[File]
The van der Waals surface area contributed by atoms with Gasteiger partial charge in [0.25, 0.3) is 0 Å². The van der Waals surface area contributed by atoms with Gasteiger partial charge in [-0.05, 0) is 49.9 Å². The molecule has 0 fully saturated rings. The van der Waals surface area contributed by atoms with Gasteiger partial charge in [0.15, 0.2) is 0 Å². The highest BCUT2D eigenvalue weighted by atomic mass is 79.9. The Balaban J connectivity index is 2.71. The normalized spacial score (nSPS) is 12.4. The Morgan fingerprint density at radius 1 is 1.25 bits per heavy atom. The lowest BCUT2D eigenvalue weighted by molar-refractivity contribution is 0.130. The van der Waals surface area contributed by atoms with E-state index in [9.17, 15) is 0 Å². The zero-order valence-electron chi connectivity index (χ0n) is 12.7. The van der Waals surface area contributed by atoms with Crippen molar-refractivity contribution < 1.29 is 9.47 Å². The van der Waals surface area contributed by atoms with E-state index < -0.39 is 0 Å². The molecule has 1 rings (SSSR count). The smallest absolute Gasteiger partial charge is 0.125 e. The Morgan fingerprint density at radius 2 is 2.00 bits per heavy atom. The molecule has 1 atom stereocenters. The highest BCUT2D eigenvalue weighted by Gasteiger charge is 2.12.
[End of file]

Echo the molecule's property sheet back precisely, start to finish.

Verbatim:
The van der Waals surface area contributed by atoms with Gasteiger partial charge in [0.25, 0.3) is 0 Å². The van der Waals surface area contributed by atoms with Gasteiger partial charge in [-0.05, 0) is 49.9 Å². The molecule has 0 fully saturated rings. The van der Waals surface area contributed by atoms with Gasteiger partial charge in [0.15, 0.2) is 0 Å². The highest BCUT2D eigenvalue weighted by atomic mass is 79.9. The Balaban J connectivity index is 2.71. The normalized spacial score (nSPS) is 12.4. The Morgan fingerprint density at radius 1 is 1.25 bits per heavy atom. The lowest BCUT2D eigenvalue weighted by molar-refractivity contribution is 0.130. The van der Waals surface area contributed by atoms with E-state index in [9.17, 15) is 0 Å². The zero-order valence-electron chi connectivity index (χ0n) is 12.7. The van der Waals surface area contributed by atoms with Crippen molar-refractivity contribution < 1.29 is 9.47 Å². The van der Waals surface area contributed by atoms with E-state index < -0.39 is 0 Å². The molecule has 1 rings (SSSR count). The smallest absolute Gasteiger partial charge is 0.125 e. The Morgan fingerprint density at radius 2 is 2.00 bits per heavy atom. The molecule has 1 atom stereocenters. The highest BCUT2D eigenvalue weighted by Gasteiger charge is 2.12.